Spotlight on History: Frederick Douglass

Spotlight on History: Frederick Douglass

Born with the name Frederick Augustus Washington Bailey in 1818, the man the world knows today as Frederick Douglass left an indelible mark on American history.  From his bestselling first book, Narrative of the Life of Frederick Douglass, an American Slave, first published in 1845, to his groundbreaking work on both African-American equality and women’s rights to his career as minister to Haiti, Douglass is a figure whose time is immortal and whose words continue to carry deep and important meaning today.

Douglass was born into slavery in Maryland.  He barely knew his mother, who was separated from him in early childhood and died when he was nine.  The identity of his father, who was white, remained a complete mystery to him throughout his life.  Yet from this uncertain background, Douglass developed an impeccable character, powerful literary skills and a forceful personality that made him the most famous African American in the Western world before he was 30 years old.  He learned to read from the wife of his owner, Sophie Auld, but otherwise received no formal schooling and stole sheets of newspapers to improve his reading skills throughout his teens.  Books were among his greatest treasures, and when he was 13 he purchased a copy of The Columbian Orator, a speech textbook that proved highly influential.  He kept his copy of this book for the rest of his life, and it is now in the hands of the National Park Service.  According to biographer David Blight, Douglass began speaking in front of fellow slaves by the time he was 15, and attempted to instruct them in reading through a secret school he led.  Both his budding literacy and his public speaking activities at this age proved a precursor to his life’s work.

After an aborted attempt to run away in 1836, Douglass escaped slavery in 1838 at the age of 20.  He borrowed papers and clothes from a free black sailor and used money he had earned as a caulker to book passage on a train from Baltimore to Delaware.  From there he boarded a series of ships and trains to Philadelphia and New York, encountering little resistance but in constant fear of his identity becoming exposed.  “I was a FREEMAN, and the voice of peace and joy thrilled my heart!” he wrote in his second autobiography My Bondage and My Freedom in 1855.

As a fugitive, however, his freedom was never a sure thing.  The Fugitive Slave Act of 1793 allowed slaveowners to chase runaway slaves for their entire lives in any location of the US, and claim the children of female slaves as their property as well.  Furthermore, descendants of slaveowners could also pursue and capture their families’ long-escaped slaves, as runaway Oney Judge’s case explains quite well.  She had fled from George Washington’s household in 1796 but as late as 1846 she and her child could still be captured and returned to bondage.  This meant that Douglass could also be returned to slavery and severely punished for his escape at any time.  As a method of disguise, the former Frederick Bailey changed his name, initially to Frederick Johnson and then, after prompting by Massachusetts abolitionist and preacher Nathan Johnson, to the name he is best known by today.

After he and his new wife Anna Murray moved to New Bedford, Massachusetts, Douglass began his brilliant career.  His speaking skills caught the attention of friends of William Lloyd Garrison, publisher of The Liberator newspaper and an ardent abolitionist.  Douglass then went on numerous tours across the US, where his powerful voice, sense of warm humor and harrowing account of life as a slave granted him tremendous popularity.  In 1844, between tours, he began work on his first autobiography, a rich document that continues to reward and inform researchers and readers.  Published in 1845, Narrative of the Life of Frederick Douglass, an American Slave, sold over 11,000 copies in the US in its first four months.  The book also became a bestseller in the UK, where Douglass went on tour for three years to avoid being captured by his former owners.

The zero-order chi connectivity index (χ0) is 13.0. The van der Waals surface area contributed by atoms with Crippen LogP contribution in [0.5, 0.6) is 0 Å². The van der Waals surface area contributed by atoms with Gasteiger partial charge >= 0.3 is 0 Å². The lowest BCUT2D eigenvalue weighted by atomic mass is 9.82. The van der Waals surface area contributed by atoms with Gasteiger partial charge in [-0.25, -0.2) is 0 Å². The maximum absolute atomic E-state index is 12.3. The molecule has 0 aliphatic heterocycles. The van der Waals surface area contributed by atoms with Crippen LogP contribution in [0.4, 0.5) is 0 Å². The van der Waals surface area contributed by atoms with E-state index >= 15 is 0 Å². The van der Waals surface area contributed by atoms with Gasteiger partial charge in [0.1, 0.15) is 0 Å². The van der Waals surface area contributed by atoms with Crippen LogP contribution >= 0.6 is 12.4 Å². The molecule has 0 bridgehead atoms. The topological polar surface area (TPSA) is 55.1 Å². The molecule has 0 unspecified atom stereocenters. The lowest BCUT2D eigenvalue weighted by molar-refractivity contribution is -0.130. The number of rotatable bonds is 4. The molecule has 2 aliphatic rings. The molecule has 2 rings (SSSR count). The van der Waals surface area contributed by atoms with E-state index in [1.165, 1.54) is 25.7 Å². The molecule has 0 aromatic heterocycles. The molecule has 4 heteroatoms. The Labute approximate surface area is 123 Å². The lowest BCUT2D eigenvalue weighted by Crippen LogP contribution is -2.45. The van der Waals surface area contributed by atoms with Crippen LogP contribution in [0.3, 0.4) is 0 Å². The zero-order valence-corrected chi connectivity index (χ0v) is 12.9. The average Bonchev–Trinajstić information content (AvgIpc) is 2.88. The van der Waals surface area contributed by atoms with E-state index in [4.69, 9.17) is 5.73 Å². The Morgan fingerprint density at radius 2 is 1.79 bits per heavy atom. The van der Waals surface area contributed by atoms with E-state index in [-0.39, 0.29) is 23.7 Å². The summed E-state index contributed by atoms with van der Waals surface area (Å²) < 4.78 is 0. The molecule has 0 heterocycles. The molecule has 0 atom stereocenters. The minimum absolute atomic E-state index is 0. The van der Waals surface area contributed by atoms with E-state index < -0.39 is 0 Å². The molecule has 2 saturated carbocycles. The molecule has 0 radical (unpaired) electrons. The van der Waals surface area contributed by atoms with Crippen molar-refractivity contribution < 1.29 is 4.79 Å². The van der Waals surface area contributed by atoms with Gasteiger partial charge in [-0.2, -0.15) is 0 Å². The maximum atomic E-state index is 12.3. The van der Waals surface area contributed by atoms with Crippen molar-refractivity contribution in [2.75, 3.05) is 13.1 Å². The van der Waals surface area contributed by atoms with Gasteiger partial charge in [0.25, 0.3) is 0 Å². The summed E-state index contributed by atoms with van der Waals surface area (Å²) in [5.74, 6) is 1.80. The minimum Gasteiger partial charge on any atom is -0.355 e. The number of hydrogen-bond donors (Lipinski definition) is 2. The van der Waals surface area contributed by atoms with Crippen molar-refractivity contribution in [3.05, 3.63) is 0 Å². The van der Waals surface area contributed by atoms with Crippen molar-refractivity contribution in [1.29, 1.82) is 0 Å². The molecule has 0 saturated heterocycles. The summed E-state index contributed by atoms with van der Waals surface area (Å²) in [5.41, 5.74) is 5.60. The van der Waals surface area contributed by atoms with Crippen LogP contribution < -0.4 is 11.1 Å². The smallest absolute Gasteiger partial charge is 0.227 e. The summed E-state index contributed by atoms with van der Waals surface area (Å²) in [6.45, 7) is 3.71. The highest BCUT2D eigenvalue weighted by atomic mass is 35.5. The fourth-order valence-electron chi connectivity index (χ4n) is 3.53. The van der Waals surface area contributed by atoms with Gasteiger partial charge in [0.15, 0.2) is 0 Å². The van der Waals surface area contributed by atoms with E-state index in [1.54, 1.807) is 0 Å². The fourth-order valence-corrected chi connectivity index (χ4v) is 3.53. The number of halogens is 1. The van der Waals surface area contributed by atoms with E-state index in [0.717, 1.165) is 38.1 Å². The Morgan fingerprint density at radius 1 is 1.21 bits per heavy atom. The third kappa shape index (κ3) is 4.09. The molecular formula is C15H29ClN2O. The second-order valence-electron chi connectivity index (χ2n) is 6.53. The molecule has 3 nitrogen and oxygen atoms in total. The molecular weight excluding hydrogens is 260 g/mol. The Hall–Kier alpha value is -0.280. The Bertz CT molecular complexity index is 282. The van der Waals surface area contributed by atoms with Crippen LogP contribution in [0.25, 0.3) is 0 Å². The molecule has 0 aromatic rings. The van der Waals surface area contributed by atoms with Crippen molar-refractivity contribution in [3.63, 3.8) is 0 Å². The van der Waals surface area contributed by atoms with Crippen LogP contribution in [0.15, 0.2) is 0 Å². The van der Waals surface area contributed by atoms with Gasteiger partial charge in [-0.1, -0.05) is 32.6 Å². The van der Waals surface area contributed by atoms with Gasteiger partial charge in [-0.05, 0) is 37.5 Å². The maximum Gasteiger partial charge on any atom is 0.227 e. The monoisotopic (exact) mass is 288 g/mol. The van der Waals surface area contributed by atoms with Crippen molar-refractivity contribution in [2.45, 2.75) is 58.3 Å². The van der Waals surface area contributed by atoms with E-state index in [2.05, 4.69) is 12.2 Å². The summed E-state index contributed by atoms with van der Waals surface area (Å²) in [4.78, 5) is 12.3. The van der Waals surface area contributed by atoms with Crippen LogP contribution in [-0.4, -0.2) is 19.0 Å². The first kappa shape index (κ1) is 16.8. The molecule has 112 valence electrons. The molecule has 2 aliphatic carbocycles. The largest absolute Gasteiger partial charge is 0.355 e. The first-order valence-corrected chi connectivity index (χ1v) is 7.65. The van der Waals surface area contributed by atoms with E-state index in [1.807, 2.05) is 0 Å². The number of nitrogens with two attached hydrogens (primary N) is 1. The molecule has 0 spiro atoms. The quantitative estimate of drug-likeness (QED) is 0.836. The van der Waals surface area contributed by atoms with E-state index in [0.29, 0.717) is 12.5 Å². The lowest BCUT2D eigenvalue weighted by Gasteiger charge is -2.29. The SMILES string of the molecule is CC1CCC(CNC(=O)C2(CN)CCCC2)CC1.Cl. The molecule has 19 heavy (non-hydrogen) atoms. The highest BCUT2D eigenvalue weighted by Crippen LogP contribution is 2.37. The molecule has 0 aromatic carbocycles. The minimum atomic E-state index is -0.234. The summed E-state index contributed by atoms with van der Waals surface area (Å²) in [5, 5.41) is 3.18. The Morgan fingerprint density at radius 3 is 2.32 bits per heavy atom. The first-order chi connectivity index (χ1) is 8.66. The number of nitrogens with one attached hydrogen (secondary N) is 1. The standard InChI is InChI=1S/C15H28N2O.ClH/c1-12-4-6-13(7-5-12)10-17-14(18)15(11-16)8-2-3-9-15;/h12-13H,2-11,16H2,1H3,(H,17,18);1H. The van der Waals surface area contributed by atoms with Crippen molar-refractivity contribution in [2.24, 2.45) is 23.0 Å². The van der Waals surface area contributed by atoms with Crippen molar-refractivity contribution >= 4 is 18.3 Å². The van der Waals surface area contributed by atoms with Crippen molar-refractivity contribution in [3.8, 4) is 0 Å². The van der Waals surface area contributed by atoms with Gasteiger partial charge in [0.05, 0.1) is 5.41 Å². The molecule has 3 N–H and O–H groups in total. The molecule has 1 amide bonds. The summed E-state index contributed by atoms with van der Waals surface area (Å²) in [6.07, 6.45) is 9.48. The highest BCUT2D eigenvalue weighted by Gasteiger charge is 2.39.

He continued to work for the cause of abolition, but also supported the rights of women.  He was the chairman or co-chairman of a number of women’s conventions from 1848 through 1859 and actively spoke out on the cause of women’s equality and women’s suffrage.  The masthead of his newspaper The North Star proudly stated “Right is of no sex – Truth is of no color – God is the father of us all, and all we are brethren,” a bold stance in the earliest days of the women’s rights movement, and continued to champion women’s suffrage alongside African American suffrage.  It was only in 1868, when the 15th Amendment seemed on the brink of not passing, that Douglass began to emphasize black suffrage.  Once it was ratified, however, as early as May 1870 he fully endorsed a 16th amendment which would have provided women’s suffrage.  His dedication to the equal rights of women was forthright and prominent for much of his career.  His last public act was his attendance at the meeting of the National Council of Women, only hours before his death on February 20, 1895.

After the Civil War, Douglass remained a sought after speaker, author and newspaper publisher, and worked in a number of government positions until his death.  His final home in Washington, DC still stands as a national landmark, and his books continue to be published in expanded and annotated editions to this day.  His papers are collected in a handful of archives, including the Library of Congress and IUPUI.  Douglass’ work ensured the freedom of millions of people, yet his words still penetrate the consciousness of people everywhere.  Interested in learning more about Douglass’ life and work?  Ask us!

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